In the class of ensemble classifiers, RF [10] is considered as highly successful one that consists of ensemble of several tree classifiers (Fig. 2). The wide application of RF for prediction purposes in biology can be seen from literature. Hamby and Hirst [11] utilized the RF algorithm for prediction of glycosylation sites and found significant increase in accuracy for the prediction of “Thr” and “Asn” glycosylation sites. Jain et al. [12] assessed the performance of different classifiers (fifteen classifiers from five different categories of pattern recognition algorithms) while trying to solve the protein folding problem. Their experimental results showed that RF achieved better accuracy as compared to the other classifiers. Later on, Dehzangi et al. [13] demonstrated that the RF classifier enhanced the prediction accuracy as well as reduced the time consumption in predicting the protein folds. In the recent past, Khalilia et al. [14] used RF to predict disease risk for eight disease categories and found that the RF outperformed SVM, Bagging and Boosting.
Keeping the above in view, an attempt has been made to develop a computational approach for donor ss prediction. The proposed approach involves sequence encoding procedures and application of RF methodology. For given encoding procedures, RF outperformed SVM, ANN in terms of prediction accuracy. Also, RF achieved higher accuracy while compared with existing approaches by using an independent test dataset.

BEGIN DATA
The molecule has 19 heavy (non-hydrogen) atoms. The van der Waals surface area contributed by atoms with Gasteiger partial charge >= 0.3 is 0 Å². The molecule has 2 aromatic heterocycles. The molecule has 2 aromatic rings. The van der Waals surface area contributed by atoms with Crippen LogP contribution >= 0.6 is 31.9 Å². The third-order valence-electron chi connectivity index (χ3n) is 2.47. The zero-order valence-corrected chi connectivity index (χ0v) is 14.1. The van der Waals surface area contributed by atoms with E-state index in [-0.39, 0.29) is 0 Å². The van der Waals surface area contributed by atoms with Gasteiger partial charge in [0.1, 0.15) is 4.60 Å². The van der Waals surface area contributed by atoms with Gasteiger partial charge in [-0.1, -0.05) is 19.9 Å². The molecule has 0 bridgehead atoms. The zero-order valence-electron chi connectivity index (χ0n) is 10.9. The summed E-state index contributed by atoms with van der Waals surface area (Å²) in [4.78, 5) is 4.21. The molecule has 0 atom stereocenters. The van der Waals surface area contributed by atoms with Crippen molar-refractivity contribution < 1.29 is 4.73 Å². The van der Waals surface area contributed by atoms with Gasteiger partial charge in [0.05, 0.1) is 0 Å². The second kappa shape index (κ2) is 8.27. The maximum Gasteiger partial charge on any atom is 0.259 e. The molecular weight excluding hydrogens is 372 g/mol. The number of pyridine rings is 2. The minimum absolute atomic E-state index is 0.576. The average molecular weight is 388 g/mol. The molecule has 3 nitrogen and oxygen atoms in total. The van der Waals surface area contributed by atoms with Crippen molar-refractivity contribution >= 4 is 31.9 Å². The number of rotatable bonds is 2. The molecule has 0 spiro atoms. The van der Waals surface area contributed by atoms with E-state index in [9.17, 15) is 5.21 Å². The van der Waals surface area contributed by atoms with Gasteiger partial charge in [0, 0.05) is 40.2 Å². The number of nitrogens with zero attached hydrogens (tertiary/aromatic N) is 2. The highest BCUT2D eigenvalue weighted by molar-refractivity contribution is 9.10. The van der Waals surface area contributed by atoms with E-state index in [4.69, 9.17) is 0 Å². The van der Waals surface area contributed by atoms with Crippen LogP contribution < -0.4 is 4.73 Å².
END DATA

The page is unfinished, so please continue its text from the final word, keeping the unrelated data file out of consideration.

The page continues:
Methods
Collection and processing of splice site data
The true and false ss sequences of Homo sapiens were collected from HS3D [15] (http://www.sci.unisannio.it/docenti/rampone/). The downloaded dataset contains a total of 2796 True donor Splice Sites (TSS) (http://www.sci.unisannio.it/docenti/rampone/EI_true.zip) and 90924 False donor Splice Site (FSS) (http://www.sci.unisannio.it/docenti/rampone/EI_false_1.zip). The sequences are of 140 bp long with conserved GT at 71^{st} and 72^{nd} positions respectively.
Both introns and exons have important role in the process of premRNA splicing. To be more specific, presence of conservedness at both 5′ and 3′ ends of intron as well as exonic splicing enhancers [16, 17] is vital from splicing point of view. Besides, the length of an exon is also an important property for proper splicing [18]. It has been shown in vivo that internal deletion of consecutively recognized internal exons that are below ~50 bp may often lead to exon skipping [19]. As far as the length of an intron is concerned, Zhu et al. [20] carried out the functional analysis of minimal introns ranging between 50100 bp and found that minimal introns are conserved in terms of both length and sequence. Hence, the window length of 102 bp [50 bp at exonend + (GT + 50 bp) at intronstart] is considered here (Fig. 3).